Tell us about three of your publications. What makes them special, needed, and/or unique?
Our very first title, Roxanna Bennett’s unmeaningable, was an important book for us, not only because it was our first, but because Roxanna’s work embodies our mandate so closely. She is a disabled writer who writes about disability issues, but she is also just a tremendous poet, which is why her book has had so much critical success.
Our first book of non-fiction, Sourcebooks for Our Drawings by Danny Jacobs, was also an important title, because it established the kinds of innovative writing that we’re looking for in those titles, and it too was very well received, winning a New Brunswick book award for non-fiction.
Our first book of fiction, Geoffrey Morrison and Matthew Tomkinson’s Archaic Torso of Gumby, played a similar role for our fiction books, laying out an example of the kind of stylistically exploratory writing that we want to publish at Gordon Hill Press.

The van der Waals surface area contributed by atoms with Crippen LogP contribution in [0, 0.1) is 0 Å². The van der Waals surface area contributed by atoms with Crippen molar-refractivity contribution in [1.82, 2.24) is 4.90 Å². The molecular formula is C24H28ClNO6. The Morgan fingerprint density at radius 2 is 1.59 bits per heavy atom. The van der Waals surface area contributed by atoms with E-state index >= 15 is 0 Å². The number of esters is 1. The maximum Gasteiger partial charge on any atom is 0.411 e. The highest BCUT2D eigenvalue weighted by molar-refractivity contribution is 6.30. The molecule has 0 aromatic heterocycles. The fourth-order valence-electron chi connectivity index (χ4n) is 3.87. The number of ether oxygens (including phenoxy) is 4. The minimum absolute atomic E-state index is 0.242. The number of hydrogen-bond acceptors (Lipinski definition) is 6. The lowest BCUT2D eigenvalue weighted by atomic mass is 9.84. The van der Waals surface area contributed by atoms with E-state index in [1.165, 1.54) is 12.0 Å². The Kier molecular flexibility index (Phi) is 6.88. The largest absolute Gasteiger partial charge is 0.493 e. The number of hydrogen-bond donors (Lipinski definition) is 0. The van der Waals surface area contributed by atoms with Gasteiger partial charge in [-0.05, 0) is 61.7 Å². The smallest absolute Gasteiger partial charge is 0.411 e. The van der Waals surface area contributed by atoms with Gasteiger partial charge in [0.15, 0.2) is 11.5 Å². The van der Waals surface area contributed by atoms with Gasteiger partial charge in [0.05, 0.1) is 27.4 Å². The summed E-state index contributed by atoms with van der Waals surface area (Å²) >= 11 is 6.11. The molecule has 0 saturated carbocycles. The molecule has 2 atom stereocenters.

How have the current multiple global crises impacted your work with the press?
The impact of COVID has been suffered most by our authors, I think, and I feel really bad for them. As a small press, people don’t find our books when they browse online retailers, so most of our sales come from launches and readings and shows, all of which are online now. We certainly feel that as a press, but at this early stage in our development, we expect not to make money on most titles anyway, so losing a bit more than we anticipated isn’t the end of the world. For the authors, however, many of whom are being published for first time, this has been the culmination of so much work and expectation. To then be robbed of the experience of launching a book live and going to festivals, and also to have weaker sales than they would have had otherwise, must be very difficult.